Home » Breaking News, Ports/Terminals » Much of NAIA 3 operational by yearend

The Philippine Department of Transportation and Communications (DOTC) expects to operate 75% of the Ninoy Aquino International Airport Terminal 3 (NAIA 3) by December following positive preliminary talks between government and the facility’s Japanese contractor Takenaka Corp.

Government operates only half of the terminal with the rest yet to be completed. This is the subject of negotiations between government and Takenaka.

Transport Secretary Manuel Roxas II is flying to Japan soon to meet with Takenaka officials. He will likely present a memorandum of agreement to formalize scope of work for the terminal.

“Our target is that by December of this year, 75% of Terminal 3 will be operational with the other 25% by the first quarter or certainly by the first half of next year,” Roxas said.

“There is no specific date yet as to when the signing of the contract works agreement detailing specific work on Terminal 3 could take place, as negotiations on costing and pricing still need to be completed,” he added.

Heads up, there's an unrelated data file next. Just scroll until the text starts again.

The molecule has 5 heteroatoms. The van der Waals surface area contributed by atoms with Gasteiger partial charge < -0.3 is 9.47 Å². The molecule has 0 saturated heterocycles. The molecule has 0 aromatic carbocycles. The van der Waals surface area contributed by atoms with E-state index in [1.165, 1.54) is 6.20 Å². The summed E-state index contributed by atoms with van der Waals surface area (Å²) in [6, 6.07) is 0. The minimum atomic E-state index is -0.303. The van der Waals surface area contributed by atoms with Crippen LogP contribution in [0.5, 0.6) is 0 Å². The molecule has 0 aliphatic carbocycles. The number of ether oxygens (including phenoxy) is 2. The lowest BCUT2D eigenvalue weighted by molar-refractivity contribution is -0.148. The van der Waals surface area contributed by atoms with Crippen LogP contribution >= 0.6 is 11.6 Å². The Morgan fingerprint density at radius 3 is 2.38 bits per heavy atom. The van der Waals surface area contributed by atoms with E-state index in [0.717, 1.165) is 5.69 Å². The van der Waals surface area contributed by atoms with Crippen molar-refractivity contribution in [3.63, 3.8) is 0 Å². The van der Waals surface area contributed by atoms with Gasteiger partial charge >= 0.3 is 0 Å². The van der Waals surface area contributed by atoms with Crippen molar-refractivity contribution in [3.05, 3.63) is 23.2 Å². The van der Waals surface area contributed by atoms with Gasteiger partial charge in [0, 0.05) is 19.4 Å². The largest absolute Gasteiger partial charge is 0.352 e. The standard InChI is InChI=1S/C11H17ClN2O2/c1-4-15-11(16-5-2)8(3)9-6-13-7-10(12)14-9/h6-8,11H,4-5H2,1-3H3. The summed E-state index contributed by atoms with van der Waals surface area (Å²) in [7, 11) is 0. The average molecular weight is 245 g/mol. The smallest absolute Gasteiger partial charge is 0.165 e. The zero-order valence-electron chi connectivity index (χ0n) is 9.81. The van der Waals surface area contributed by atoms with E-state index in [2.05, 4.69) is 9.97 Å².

DOTC is also finalizing negotiations on the contract price for the installation and rehabilitation of 23 systems necessary to make the NAIA 3 fully operational.

Estimates show the initial cost is expected to reach $40 million although there have been reports government will likely agree to a much reduced cost.

A messy legal battle has kept NAIA 3 from operating fully. It may be recalled that Philippine International Air Terminals, Co (Piatco) in 2003 filed an arbitration request before the International Chamber of Commerce in Singapore to compel the Philippine government to honor its contract to allow Piatco, which had constructed the terminal, to operate and maintain the facility for 25 years. Piatco also sought $565 million in damages from the Philippine government.

The Philippine Supreme Court in 2003 declared the PIATCO concession agreement null and void for having been “amended and re-stated” without the stamp of approval of the National Economic and Development Authority.

The court said Piatco predecessor Paircargo Consortium did not possess the requisite financial capacity when it was awarded the NAIA-3 contract and that the agreement was contrary to public policy.

PIATCO’s foreign investor, Fraport, separately sued the Philippine government at the International Center for the Settlement of Investment Disputes (ICSID) in Washington. But in August 2007, the ICSID affirmed the SC’s nullification of the concessions and rejected Fraport’s claim because of its violation of the Anti-Dummy Law.

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